Artists' Television Access


An Invocation of Spectral Bodies & Queer Spirits

Friday, January 16, 2009, 8:00 pm, $6

9 is a secret

well dressed.

Whispering Pines
Whispering Pines

CHANNELING is an entryway into the spirit realm and the queer body politic: a program of experimental moving image work that calls up the ghosts of the past and the specters of the future. The intent of the program is to re-imagine film and video as occult technologies that allow us to connect with the bodies, experiences, and emotions that are often invisible–ghostly, even–in everyday life. The works in the program take a personal approach in dealing with the political and historical problems that haunt the queer experience: the AIDS pandemic (Renwick, DiStefano), the body in transition (Montague),the idealized nuclear family (Pena, Robinson), and the narrow cultural standards of desirability (EMR, Moulton). CHANNELING presents emerging and established artists critically engaging with these concerns on their own campy, poetic, sexual,humorous, and even utopian terms, using a variety of aesthetic approaches such as digital video, homemade effects, saturated 8mm, home movies, animation, green screen, and more.


Vanessa Renwick – *9 is a Secret* (2002, 6:00, video)
Elliot Montague – *Well Dressed* (2006, 10:00, Super 8mm on video)
Shana Moulton – *Whispering Pines #7* (2006, 5:00, video)
Michael Robinson – *Carol Anne is Dead* (2008, 7:30, video)
EMR (Math Bass & Dylan Mira) – *Somethings Gonna Soon* (2008, 4:00, video)
Aay Preston-Myint – *Some Ghosts* (2007, 2:00, video)
Jillian Pena – *Compromise* (2005, 10:00, video)
John Di Stefano -* (tell me why): The Epistemology of Disco* (1990, 24:00,video)

Total Running Time: ~68 min.

*9 Is a Secret – Vanessa Renwick* (2002, 6 min)
Renwick recounts a sad time in her life, when a friend was dying and she suddenly became aware of the presence of crows…[Renwick] craft[s] a lyrical and moving essay that works its magic through poetic accretion rather than narrative logic. -Holly Willis, L.A. Weekly
Well Dressed – Elliott Montague* (2006, 10 min)
This experimental documentary meditates on the space between two bodies and explores three key bodies in transition: the erotic “cruising” body, the transgender body, and the pregnant body.  In depicting moments of change or redefinition for these physical bodies, Well Dressed imagines unexpected points of convergence. –Elliott Montague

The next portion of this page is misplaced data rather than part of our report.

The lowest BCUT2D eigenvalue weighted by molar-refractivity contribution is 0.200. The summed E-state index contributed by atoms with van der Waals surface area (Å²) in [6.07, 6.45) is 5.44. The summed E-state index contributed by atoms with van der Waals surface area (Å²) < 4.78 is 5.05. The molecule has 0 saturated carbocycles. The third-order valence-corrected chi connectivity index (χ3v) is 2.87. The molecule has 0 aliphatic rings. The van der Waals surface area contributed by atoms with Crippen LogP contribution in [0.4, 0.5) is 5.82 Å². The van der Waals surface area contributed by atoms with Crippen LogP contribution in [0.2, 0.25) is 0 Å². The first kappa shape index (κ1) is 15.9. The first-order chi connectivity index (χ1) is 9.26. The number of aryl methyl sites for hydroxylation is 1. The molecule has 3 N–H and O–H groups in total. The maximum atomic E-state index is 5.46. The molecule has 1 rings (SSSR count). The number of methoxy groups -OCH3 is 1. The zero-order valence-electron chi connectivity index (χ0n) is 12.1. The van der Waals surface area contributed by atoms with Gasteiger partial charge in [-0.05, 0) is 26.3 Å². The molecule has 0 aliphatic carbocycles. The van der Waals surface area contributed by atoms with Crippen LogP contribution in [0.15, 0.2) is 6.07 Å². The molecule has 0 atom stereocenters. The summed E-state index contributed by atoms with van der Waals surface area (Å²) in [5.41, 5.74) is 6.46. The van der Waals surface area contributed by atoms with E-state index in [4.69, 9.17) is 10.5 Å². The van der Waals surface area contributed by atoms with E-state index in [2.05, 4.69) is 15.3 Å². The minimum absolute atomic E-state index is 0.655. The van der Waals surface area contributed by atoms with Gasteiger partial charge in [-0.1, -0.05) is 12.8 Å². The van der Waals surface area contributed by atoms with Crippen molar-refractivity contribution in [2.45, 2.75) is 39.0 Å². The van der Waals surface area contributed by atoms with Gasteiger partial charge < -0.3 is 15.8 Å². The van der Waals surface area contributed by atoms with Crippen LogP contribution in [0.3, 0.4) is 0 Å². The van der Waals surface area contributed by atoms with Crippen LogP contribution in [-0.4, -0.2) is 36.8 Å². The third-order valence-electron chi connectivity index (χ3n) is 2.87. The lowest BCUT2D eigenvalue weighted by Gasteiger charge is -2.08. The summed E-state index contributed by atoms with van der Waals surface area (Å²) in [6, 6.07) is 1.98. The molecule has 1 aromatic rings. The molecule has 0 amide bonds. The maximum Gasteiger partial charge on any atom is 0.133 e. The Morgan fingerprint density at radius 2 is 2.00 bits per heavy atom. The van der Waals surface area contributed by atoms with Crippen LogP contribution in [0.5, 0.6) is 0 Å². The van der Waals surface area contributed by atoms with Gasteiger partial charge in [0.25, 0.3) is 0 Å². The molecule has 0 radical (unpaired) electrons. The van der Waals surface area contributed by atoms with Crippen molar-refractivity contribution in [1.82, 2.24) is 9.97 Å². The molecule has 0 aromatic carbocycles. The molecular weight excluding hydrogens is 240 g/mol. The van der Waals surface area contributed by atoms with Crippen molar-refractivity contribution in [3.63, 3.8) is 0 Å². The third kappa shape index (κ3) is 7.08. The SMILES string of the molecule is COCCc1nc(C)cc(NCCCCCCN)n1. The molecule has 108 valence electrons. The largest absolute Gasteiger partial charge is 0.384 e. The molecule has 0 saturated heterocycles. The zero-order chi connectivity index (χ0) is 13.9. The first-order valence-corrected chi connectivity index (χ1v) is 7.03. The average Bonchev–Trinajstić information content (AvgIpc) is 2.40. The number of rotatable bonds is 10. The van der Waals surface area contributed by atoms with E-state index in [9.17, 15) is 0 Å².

*Whispering Pines #7 – Shana Moulton* (2006, 5 min)
In this episode of the Whispering Pines series, Moulton’s character Cynthia is confronted with a distorted mirror image that slips between the grotesque and the exotic, depending on her posture. While Cynthia performs her nose-pore cleaning routine in front of the mirror, a sphinx appears and sings a song from the animated movie “The Last Unicorn,” which laments becoming a woman. –Electronic Arts Intermix

*Carol Anne Is Dead – Michael Robinson  (*2008, 7 min)
“Robinson recycles his family’s home movie version of Poltergeist, made when he was ten, into a raw look at the performative.” – Onion City

*Somethings Gonna Soon – EMR (Math Bass & Dylan Mira)* (2008, 4 min)
EMR has created a sigil, a magic sex symbol abstracted from the words TRUST ME (NOT) TO HURT YOU that is spread across rituals of the beast. Discordant sound and psychic image imagine a cross formation, speak from the hole, say nothing. Untie the knot and let down the pony, somethings gonna soon. –EMR

*Some Ghosts – Aay Preston-Myint* (2006, 2 min)
Some Ghosts incorporates embroidery and stop-motion animation techniques to create a colorful dreamscape in which an unwitting spaceman looses angry spirits from a haunted medicine cabinet. Audio production was done in collaboration with Alexis Gideon. –Aay Preston-Myint.

*Compromise – Jillian Peña* (2005, 10 min)
I locate my video-based work within the dance community with the proposition that dance is an embodied shift that can exist without a represented body as its location. Casting the audience as subject and performer, I desire to generate a hyper-self-awareness in the viewers, who join the performance by gazing at their selves. –Jillian Peña

*(tell me why): The Epistemology of Disco – John Di Stefano* (1991, 24 min)
(tell me why) The Epistemology Of Disco is an often humorous, at times sarcastic and poignant look at the role that disco music has played in the formation of gay male identity. The tape challenges the notion of disco as merely a “leisure activity” by positing disco as an important cultural space created as an expression of gay sexuality. –Vtape

Please visit for news, tour info, and more information about the artists and works included in the program.

Ethan White – [email protected]

Latham Zearfoss – [email protected]

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